May 27 2015

12:00 LSB 2320

Ben Wilder
Department of Botany and Plant Sciences, University of California, Riverside

Historical Biogeography of the Midriff Islands, Gulf of California, Mexico Historical Biogeography of the Midriff Islands of the Gulf of California, Mexico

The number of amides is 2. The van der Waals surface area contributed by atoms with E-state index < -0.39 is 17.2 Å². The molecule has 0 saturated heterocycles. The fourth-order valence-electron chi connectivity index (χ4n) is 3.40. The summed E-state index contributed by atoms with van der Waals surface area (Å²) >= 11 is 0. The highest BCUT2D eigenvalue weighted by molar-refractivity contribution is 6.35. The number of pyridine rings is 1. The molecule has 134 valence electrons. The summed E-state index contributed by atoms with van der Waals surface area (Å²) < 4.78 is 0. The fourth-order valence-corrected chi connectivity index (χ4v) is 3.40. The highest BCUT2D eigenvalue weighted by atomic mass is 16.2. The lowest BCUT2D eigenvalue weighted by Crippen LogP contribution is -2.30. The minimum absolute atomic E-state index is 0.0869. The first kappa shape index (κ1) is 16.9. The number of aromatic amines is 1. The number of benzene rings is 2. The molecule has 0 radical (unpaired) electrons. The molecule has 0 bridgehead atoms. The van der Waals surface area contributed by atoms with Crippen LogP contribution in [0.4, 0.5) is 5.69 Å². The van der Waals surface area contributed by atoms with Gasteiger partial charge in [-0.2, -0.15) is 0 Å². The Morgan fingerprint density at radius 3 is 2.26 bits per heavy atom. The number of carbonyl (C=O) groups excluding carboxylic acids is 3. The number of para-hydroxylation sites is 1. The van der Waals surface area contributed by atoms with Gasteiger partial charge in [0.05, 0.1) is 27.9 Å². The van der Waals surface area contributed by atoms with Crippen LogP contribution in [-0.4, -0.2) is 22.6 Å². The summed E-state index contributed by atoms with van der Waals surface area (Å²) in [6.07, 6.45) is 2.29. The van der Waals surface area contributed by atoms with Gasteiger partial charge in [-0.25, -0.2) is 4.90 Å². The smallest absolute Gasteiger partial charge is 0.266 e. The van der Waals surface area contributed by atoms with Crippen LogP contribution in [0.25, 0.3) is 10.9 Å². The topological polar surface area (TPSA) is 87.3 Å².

While the processes that led to the formation of modern plant communities are often cryptic, biogeographic patterns of extant species can provide clues to their origin. The Midriff Islands, an archipelago in the Gulf of California at the center of the Sonoran Desert, provide an opportunity to investigate the origins of the desert. This presentation will address three case studies at three different time scales to better understand the factors responsible for modern biodiversity. I will revisit the theory of island biogeography and incorporate the long history of humans on the Midriff Islands to determine factors controlling plant species richness. Secondly, I will address the unique history of bighorn sheep \(Ovis canadensis\) on Isla Tiburn to explore Holocene extinctions. In 1975, bighorn sheep were introduced as a novel element to Isla Tiburn as a conservation measure. However, fossil dung found on Isla Tiburn support that bighorn sheep went locally extinct on the island sometime in the last \~1500 years prior to their unintentional rewilding. This discovery questions the definition of a non-native species and extends an ecological and conservation baseline. The effects of Pleistocene glacial periods can be seen in disjunct long-lived plant taxa on Isla Tiburn, which suggest climate and vegetation change on the Midriff Islands at the last glacial maximum. A phylogeographic study of the desert edge species Canotia holacantha \(Celastraceae\) tests whether Canotia on Isla Tiburn is a Pleistocene relict or a recent dispersal event. Results support long isolation and divergence of Canotia on Tiburn and raise interesting questions about the expansion of arid adpated taxa from glacial refugia in Sonora or Chihuahua. Collectively, this research helps illuminate the history of the desert and establishes baselines to support management decisions of the worlds best-preserved archipelago.











































































































































































































































































































































































































































































































































































































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